FLAGSTAFF, Ariz. — Tourists returned to the Grand Canyon on Saturday after Arizona officials along with several counterparts agreed to a federal government plan to reopen national parks, which had been closed as a result of the partial government shutdown.
But the Obama administration's OK to reopen tourist areas across the nation came with a big caveat: States must foot the bill with money they likely won't see again.
So far, Utah, Colorado, South Dakota, Arizona and New York have agreed to open parks that had been closed since the beginning of the month. Meanwhile, governors in other states were trying to gauge what would be the bigger economic hit — paying to keep the areas operating or losing the tourist money that flows when the scenic attractions are open.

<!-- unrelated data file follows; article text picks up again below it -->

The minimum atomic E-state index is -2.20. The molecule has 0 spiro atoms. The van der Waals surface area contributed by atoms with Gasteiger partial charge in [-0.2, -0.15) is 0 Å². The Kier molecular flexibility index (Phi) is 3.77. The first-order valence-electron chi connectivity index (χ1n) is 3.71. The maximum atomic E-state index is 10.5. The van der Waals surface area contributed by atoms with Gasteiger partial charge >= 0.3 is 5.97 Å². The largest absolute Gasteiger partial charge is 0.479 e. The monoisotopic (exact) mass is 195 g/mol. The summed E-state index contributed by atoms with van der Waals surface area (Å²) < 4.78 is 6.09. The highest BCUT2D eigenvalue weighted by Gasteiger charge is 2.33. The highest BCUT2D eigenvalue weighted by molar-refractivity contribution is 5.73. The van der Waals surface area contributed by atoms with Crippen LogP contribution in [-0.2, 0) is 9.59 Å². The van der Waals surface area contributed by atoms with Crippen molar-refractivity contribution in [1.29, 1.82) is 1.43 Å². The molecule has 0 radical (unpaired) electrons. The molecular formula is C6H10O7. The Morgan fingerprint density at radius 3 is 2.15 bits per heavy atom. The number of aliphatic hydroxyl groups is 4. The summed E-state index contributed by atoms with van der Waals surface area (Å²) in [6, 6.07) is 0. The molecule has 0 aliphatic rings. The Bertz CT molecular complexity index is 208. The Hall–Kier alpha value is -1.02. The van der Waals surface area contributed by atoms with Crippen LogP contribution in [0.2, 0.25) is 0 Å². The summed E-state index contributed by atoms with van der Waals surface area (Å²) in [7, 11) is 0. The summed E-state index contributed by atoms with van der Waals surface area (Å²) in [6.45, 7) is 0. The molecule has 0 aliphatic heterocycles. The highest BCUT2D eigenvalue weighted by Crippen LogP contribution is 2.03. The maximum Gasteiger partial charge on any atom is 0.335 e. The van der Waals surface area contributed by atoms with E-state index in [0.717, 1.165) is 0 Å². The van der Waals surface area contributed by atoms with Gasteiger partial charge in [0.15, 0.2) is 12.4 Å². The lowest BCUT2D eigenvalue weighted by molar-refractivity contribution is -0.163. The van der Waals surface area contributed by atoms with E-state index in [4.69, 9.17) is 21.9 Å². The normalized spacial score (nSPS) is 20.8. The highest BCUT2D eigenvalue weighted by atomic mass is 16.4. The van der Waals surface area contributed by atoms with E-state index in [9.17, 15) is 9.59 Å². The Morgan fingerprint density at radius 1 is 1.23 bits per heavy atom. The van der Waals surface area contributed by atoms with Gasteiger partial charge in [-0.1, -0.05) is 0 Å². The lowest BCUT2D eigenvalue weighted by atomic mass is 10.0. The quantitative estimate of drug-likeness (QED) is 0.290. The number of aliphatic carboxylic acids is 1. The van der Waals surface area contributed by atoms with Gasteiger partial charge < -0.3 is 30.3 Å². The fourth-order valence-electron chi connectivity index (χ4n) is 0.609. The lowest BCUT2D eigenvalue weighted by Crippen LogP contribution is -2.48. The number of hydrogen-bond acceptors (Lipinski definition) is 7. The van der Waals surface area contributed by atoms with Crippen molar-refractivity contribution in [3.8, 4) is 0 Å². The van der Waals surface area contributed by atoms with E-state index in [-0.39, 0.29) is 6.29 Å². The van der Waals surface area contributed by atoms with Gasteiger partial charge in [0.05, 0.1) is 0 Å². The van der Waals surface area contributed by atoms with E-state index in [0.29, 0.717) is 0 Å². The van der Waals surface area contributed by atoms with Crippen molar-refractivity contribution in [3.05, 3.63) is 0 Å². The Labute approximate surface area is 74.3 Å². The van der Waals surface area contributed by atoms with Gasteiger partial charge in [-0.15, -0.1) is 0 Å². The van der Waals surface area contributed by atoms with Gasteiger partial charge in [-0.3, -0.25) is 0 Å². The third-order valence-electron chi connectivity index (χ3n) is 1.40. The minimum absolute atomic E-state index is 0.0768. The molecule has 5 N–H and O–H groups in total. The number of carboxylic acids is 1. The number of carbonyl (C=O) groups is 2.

South Dakota and several corporate donors worked out a deal with the National Park Service to reopen Mount Rushmore beginning Monday. Republican Gov. Dennis Daugaard said it will cost $15,200 a day to pay the federal government to run the landmark in the Black Hills. He said he has wired four days' worth of donations.
In New York, Democratic Gov. Andrew Cuomo said his state will pay $61,600 a day to fully fund Park Service personnel and the Statue of Liberty will open Sunday.
In Arizona, Republican Gov. Jan Brewer balked at spending about $112,000 a day for a full reopening of the Grand Canyon. She said a partial reopening would be much cheaper while allowing tourists to visit and businesses to benefit.
"The daily cost difference is enormous, especially without assurances that Arizona will be reimbursed," said Andrew Wilder, a spokesman for Brewer.
In the end, Arizona agreed to pay the Park Service $651,000 to keep the Grand Canyon open for seven days. The $93,000 a day is less than the $112,000 the federal government had said was needed to fund park operations each day.